Carbon emissions and local councils

 

Sir, – While it is heartening to read that local authorities are working to tackle climate change, there was very little mention in the article of the single largest source of emissions that councils have the ability to influence directly, namely transport (“Local authorities identify key ways to help reduce carbon emissions”, News, January 14th). Anyone who travels around our cities will be aware that they are plagued by motor traffic with (at best) patchy public transport and cycling infrastructure. In Galway, for example, the main transport infrastructure that is being pushed is a second bypass that will raise CO2 emissions by 37 per cent. The €650 million that this road will cost could be transformative for the city if used in ways designed to encourage people out of cars. Seville, for example, built more than 100km of bike lanes for less than 5 per cent of this figure, for example. The one cause for optimism is that community-driven schemes like the Galway Cycle Bus and School Streets initiatives are gaining a lot of good publicity as people are realising that if they want alternatives they’re going to have to provide them. I hope that councils and central government will catch up and realise that being seen to “bring home the bacon” with big road projects is not the way to plan transport in the 21st century. – Yours, etc,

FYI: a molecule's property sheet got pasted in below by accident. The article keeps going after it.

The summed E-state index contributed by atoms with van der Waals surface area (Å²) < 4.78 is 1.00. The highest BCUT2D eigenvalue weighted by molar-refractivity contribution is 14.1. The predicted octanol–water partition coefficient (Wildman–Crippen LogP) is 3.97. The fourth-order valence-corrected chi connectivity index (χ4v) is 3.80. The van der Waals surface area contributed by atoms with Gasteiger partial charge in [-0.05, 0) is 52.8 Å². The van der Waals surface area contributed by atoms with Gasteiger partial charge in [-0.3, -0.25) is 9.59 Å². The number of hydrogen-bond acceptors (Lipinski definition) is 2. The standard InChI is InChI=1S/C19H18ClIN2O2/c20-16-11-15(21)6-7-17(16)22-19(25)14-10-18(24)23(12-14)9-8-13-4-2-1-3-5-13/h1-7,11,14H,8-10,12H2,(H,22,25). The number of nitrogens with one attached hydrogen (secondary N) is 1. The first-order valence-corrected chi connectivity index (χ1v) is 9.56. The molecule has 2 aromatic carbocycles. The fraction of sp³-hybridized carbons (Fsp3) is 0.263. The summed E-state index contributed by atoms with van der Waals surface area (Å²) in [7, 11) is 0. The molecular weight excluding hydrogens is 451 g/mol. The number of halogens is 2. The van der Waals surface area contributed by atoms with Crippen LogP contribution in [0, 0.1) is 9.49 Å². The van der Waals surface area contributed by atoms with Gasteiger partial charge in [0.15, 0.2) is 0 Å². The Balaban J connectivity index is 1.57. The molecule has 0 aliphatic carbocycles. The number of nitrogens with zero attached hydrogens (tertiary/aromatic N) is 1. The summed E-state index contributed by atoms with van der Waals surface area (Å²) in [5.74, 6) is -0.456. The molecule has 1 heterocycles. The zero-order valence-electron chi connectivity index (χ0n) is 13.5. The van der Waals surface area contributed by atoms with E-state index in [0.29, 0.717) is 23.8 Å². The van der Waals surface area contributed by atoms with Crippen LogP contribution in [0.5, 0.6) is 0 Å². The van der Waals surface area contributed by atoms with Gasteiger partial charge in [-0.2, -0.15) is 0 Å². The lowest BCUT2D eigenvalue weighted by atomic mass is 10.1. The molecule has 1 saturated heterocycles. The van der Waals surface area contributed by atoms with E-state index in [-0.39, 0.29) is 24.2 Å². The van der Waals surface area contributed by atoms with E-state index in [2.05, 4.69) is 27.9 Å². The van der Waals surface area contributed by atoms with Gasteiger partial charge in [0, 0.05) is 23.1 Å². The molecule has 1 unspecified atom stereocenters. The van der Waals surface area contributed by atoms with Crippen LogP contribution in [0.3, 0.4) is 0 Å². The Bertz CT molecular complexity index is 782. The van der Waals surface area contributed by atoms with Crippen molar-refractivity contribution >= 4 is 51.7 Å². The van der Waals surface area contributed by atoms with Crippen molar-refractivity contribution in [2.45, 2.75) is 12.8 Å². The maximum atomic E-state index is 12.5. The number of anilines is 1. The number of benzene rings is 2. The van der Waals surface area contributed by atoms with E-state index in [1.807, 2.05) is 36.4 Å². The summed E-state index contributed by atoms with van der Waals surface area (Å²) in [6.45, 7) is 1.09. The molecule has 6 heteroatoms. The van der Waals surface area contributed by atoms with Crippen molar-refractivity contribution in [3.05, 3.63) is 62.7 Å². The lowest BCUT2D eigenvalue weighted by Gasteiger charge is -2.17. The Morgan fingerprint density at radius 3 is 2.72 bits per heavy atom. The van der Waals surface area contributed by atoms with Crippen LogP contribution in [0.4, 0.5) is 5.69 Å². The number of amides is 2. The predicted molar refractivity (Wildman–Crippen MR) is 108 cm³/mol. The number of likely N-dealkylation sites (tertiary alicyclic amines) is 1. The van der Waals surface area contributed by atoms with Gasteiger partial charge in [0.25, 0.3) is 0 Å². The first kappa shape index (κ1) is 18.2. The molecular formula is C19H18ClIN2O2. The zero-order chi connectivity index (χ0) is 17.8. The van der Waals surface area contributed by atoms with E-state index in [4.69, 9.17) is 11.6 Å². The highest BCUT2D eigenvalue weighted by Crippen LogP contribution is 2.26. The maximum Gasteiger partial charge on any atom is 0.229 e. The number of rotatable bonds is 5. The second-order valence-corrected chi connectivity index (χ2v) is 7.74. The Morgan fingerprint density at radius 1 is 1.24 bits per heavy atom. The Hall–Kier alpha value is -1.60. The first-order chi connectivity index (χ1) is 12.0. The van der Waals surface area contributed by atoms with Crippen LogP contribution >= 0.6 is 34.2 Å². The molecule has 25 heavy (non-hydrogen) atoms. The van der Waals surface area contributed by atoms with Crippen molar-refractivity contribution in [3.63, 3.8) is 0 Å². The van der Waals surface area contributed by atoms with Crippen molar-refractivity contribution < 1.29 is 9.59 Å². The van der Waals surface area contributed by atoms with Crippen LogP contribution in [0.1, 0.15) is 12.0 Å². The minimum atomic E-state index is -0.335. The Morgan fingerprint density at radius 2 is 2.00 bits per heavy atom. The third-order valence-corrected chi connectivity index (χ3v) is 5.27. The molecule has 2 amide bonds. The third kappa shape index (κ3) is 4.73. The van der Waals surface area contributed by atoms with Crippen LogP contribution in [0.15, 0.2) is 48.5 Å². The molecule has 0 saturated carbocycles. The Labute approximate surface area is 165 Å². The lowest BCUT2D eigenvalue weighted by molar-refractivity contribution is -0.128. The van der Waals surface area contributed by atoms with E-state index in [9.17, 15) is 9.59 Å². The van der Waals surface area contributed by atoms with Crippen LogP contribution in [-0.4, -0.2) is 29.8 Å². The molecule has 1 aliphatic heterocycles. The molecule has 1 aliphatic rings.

DAVE MATHIESON,

Salthill, Galway.